Using an FCR can speed up payment. For example, if you’re selling overseas and your contract with the buyer states that the goods are collected from the factory and the buyer is responsible for arranging the freight, an FCR can be issued when your buyer’s forwarder collects goods.

You can then present the FCR for payment, rather than having to wait until a non-negotiable or negotiable transport document (the proof of the goods having been loaded onto the transport conveyance for the main international carriage, if any) is issued, which may be some time later.

While an FCR is non-negotiable, another similar document, the Forwarders’ Certificate of Transport, is negotiable. This means that the forwarder accepts responsibility to deliver to a destination you specify – not to an unchangeable destination as with the FCR.

The TIR system

This allows vehicles to cross numerous borders without repeated customs checks. Goods are checked and sealed at the outset, and the vehicle is then waved through by customs authorities until it reaches its final destination. Traders must set up a security bond with the Road Haulage Association or the Freight Transport Association.

All traders moving goods across the EU under TIR must submit an electronic customs declaration using the New Computerised Transit System (NCTS). Read newsletters on Union/Common Transit and TIR.

Download the European Commission Transit Manual for the TIR procedure from the Europa website.

TIR doesn’t apply to journeys within the EU because there are no customs checks for EU-only journeys.

Transporting dangerous goods by road

This explains the procedures you must comply with for carrying dangerous goods by road.

You may see two different terms used to refer to these rules – ADR and the Carriage Regulations – but both refer to the same provisions. ADR is a Europe-wide code on dangerous goods, while the Carriage Regulations translate that code into UK legislation. The Carriage Regulations also apply to the transport of goods by rail.

The regulations apply to carriers and traders. Traders are often asked to produce the dangerous goods declaration and supporting documents (such as vehicle documentation, safety and accident reporting) and to ensure the goods are suitably packaged and labelled. Traders must also comply with two key sets of duties – classification and packaging.


Any dangerous goods you’re transporting must be marked with their name, description and United Nations (UN) number.

UN classification groups for dangerous goods

UNClass Dangerous Goods Classification
1 Explosives Explosive
2 Gases Flammable gas
Non-flammable, non-toxic gas
Toxic gas
3 Flammable liquid Flammable liquid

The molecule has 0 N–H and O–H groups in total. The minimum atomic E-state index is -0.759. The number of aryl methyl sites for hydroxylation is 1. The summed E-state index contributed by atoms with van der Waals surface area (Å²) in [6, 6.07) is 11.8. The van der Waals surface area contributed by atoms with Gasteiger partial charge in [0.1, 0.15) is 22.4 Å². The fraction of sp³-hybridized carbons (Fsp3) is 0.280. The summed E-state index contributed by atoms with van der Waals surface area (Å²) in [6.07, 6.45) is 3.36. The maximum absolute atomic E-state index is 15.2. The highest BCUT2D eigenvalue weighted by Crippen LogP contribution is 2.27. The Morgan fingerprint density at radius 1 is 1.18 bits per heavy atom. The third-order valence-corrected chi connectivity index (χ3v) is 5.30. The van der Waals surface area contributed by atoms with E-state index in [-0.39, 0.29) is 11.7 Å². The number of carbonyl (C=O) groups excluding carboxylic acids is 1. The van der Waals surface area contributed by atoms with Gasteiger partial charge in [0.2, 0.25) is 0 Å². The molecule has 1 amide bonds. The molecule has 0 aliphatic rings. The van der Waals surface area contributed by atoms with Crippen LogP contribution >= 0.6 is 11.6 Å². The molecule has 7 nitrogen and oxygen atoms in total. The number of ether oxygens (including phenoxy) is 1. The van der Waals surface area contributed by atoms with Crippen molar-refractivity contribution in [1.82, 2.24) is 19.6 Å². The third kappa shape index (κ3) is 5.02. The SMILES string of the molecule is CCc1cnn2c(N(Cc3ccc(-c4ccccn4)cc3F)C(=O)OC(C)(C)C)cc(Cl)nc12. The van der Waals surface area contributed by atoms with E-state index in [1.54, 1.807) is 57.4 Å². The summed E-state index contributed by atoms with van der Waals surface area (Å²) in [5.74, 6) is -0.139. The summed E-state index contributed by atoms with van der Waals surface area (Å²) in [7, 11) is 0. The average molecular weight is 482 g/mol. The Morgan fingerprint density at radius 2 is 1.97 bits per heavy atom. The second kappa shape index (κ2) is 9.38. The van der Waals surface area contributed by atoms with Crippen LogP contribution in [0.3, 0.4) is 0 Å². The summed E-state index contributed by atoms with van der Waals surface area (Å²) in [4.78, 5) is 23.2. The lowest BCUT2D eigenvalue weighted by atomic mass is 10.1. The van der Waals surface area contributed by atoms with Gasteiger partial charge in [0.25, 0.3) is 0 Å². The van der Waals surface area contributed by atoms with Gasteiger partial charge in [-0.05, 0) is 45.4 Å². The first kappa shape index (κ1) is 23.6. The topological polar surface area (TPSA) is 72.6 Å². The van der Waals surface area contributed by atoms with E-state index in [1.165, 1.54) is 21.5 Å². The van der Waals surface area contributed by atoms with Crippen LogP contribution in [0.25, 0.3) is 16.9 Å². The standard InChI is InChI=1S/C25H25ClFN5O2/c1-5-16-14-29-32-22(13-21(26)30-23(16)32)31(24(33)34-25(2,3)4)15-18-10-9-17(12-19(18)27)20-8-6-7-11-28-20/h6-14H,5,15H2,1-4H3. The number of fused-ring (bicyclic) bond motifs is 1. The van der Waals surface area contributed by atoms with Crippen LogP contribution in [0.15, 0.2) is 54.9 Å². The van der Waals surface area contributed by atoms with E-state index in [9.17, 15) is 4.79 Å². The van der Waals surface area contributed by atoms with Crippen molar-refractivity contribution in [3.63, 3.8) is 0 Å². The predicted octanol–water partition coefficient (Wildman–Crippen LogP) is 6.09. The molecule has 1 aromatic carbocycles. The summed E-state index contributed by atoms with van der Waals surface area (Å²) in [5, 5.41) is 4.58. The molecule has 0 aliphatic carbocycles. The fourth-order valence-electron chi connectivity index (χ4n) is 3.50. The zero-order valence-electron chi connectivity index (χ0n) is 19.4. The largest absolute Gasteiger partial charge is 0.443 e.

4 Flammable solids Flammable solid
Spontaneously combustible substance
Substance which emits flammable gas in contact with water
5 Oxidising substances Oxidising substance
Organic peroxide
6 Toxic substances Toxic substance
Infectious substance
7 Radioactive material Radioactive material
8 Corrosive substances Corrosive substance
9 Miscellaneous dangerous goods Miscellaneous dangerous goods
1 Explosives Explosive
2 Gases Flammable gas
Non-flammable, non-toxic gas
Toxic gas

Certain goods are prohibited from transport by road, for example, UN Class 3 goods likely to produce peroxides.


You must ensure that a qualified Dangerous Goods Safety Adviser has checked your goods are handled and packaged correctly. Drivers of dangerous loads will need to hold an ADR training certificate, unless they’re transporting small loads.

The goods must be well packed to withstand the disruption and movement you’d expect during transit. You must also check that your export packaging is clearly marked with the UN classification number from the table above and with the safety labels appropriate to that class of goods. You’re responsible for checking your carrier’s vehicles clearly show they’ll be carrying dangerous goods.

A shipper is legally obliged to make a declaration of the danger or hazard of the goods being transported. For the movement of dangerous goods by sea, inland waterways, road and rail, the shipper can fulfil this requirement by completing a Dangerous Goods Note (DGN) – for air, the correct documentation is the International Air Transport Association Shipper’s Declaration of Dangerous Goods. However, the shipper can design, prepare and present a bespoke or ‘in-house’ document for the surface modes (roads or rail) provided it contains the mandatory information. Some chemical and automotive companies have done this to accommodate specific business processes, such as the need for landscape (instead of a portrait) documentation. Details should also be included on the CMR note.


Security regulations require any business involved in the transport of dangerous goods to:

  • only offer the goods to appropriate carriers
  • make sites that temporarily store dangerous goods secure